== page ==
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Rick Barton, left, discusses his book “Peace Works” with MPA student Caitlin Quinn.

By Rebecca Han

Former U.S. diplomat and current Wilson School lecturer Rick Barton discussed his book “Peace Works: America’s Unifying Role in a Turbulent World,” as well as the United States’ role creating sustainable peace in a book talk on Monday.

Barton, the co-director of Princeton’s Scholars in the Nation’s Service Initiative, stressed the need for more community-focused diplomacy. Barton argued that meaningful action requires being “grounded in the reality of the local people.” 

“If we don’t know [at least] 100 people in a place, don’t send a U.S. soldier,” he said. “That would have kept us out of about, most of the really heavy [conflicts] we’ve done recently.” 

Such people-focused groundwork was essential in many of the international examples he discussed, including one about Pakistan. 

Though the United States has given Pakistan “every form of assistance that we have,” this assistance is not conducted on a personal level, Barton said.

On the other hand, connections through personal diplomacy in Nigeria led to the creation of a reality television show about peaceful problem solving, productively combating a national notion of violence being profitable. 

“People actually started to reflect on this quality of their own society which we could not have drilled into them,” Barton said.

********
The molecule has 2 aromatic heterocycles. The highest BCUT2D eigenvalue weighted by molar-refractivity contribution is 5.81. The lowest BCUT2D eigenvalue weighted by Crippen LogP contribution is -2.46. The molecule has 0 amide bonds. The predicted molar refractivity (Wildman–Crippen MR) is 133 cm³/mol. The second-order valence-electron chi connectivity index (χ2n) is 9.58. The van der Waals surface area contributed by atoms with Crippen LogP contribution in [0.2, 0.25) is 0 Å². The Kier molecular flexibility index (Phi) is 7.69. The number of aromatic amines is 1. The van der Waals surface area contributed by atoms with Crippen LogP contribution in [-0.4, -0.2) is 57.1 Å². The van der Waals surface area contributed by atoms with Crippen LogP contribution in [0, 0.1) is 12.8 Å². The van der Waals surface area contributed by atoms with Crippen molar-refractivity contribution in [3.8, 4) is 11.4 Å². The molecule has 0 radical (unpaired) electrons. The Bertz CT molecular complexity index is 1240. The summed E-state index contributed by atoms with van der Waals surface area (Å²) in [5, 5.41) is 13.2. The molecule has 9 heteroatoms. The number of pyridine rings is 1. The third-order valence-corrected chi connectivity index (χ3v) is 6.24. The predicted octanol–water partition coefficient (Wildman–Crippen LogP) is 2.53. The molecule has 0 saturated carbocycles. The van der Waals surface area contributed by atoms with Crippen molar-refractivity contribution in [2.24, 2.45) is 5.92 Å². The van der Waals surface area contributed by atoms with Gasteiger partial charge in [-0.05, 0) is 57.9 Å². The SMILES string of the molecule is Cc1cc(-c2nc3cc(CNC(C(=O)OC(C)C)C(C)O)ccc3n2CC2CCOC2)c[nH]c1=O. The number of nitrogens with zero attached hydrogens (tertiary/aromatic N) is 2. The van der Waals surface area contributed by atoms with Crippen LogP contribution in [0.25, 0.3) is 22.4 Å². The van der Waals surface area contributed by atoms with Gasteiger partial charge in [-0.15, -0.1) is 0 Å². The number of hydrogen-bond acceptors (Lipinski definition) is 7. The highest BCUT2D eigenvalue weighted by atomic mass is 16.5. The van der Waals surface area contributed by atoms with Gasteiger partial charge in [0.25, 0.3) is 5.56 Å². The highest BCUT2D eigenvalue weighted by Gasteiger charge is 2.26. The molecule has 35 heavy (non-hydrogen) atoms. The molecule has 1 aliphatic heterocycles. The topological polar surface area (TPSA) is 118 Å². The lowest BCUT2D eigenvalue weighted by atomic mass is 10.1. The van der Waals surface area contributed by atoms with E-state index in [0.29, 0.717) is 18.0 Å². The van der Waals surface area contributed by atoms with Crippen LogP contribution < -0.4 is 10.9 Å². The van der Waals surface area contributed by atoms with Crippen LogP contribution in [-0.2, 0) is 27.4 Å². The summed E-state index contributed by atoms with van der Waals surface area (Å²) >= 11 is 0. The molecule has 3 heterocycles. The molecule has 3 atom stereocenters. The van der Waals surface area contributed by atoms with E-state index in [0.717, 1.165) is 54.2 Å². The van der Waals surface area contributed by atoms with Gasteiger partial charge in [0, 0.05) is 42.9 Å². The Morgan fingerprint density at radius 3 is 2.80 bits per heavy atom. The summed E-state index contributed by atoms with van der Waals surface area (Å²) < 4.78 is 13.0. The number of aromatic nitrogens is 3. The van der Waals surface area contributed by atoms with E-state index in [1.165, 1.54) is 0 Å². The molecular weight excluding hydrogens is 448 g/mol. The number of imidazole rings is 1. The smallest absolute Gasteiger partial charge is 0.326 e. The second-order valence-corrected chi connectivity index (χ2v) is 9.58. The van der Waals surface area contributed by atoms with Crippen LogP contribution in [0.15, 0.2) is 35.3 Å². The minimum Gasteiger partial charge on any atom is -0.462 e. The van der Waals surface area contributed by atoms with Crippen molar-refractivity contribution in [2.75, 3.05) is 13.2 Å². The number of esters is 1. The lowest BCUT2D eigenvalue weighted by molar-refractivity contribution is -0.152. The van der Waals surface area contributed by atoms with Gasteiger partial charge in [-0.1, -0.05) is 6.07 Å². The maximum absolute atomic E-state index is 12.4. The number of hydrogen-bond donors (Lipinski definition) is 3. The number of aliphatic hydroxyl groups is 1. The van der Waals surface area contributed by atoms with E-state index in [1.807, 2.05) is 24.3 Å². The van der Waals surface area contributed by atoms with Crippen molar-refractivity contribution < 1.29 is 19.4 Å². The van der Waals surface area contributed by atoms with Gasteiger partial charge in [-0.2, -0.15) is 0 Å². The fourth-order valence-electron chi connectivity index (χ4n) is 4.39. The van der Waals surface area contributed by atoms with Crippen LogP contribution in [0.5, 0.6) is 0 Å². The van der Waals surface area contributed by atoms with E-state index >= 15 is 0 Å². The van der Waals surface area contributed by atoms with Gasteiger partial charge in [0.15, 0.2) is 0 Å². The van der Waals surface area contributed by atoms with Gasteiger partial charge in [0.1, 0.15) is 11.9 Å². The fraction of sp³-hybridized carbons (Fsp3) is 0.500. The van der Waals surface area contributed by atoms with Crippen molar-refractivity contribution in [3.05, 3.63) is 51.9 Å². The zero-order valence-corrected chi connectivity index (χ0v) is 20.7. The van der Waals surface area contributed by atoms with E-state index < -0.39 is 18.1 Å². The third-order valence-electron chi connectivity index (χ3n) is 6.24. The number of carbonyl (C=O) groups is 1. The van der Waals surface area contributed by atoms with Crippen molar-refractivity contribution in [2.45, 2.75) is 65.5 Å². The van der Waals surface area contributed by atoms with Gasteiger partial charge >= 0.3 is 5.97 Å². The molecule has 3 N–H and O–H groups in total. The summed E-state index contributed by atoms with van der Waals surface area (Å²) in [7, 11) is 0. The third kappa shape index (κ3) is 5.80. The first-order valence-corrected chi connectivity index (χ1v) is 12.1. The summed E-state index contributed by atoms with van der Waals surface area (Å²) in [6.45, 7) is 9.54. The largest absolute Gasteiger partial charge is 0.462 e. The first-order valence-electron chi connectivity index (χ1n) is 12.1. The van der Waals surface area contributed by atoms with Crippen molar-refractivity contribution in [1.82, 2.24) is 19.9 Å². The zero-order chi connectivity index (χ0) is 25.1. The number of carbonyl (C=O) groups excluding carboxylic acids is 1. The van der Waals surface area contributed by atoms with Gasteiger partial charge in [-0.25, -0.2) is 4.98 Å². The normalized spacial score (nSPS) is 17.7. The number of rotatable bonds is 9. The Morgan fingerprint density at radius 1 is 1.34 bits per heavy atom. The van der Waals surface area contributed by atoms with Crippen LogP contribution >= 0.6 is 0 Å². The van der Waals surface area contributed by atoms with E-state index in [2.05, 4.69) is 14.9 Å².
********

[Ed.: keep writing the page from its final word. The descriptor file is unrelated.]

While a central concern of foreign policy is engagement with international citizenry, another difficulty lies in attracting the attention of U.S. citizens, according to Barton.

Likening U.S. residents’ impressions of diplomatic success rates to fans of losing teams, Barton said that scant faith in success abroad was a major factor in widespread public apathy towards foreign policy. 

But Barton said he remains positive about the United States’ potential to provide useful assistance.

“We are a country that is advantaged,” Barton said. “But we need to be able to do more with the position.” 

Audience member and Wilson School visiting professor Bob Hutchings called the talk a “very timely reminder … on the things we are able to do as a country and those we should be hesitant about taking on.” 

The question-and-answer session was moderated by Master of Public Administration student and SINSI member Caitlin Quinn GS.

Quinn, who first met Barton when applying for SINSI, read “Peace Works” over the summer and reached out to Barton, who responded by proposing the book talk. 

“He emphasizes the importance of investing in opportunities that don’t have a great chance of success, but that’s the smartest diplomatic strategy anyway, to recognize that we’re going to fail more often than we succeed,” Quinn said.

For other students looking to make impacts, Barton recommended reaching out to students in other countries and making sure the U.S. government relies on civilians rather than the military to enhance peace.

The talk was held at 4:30 p.m. in Robertson Hall on Monday, Oct. 1. It was hosted by the Wilson School and co-sponsored by Labyrinth Books.

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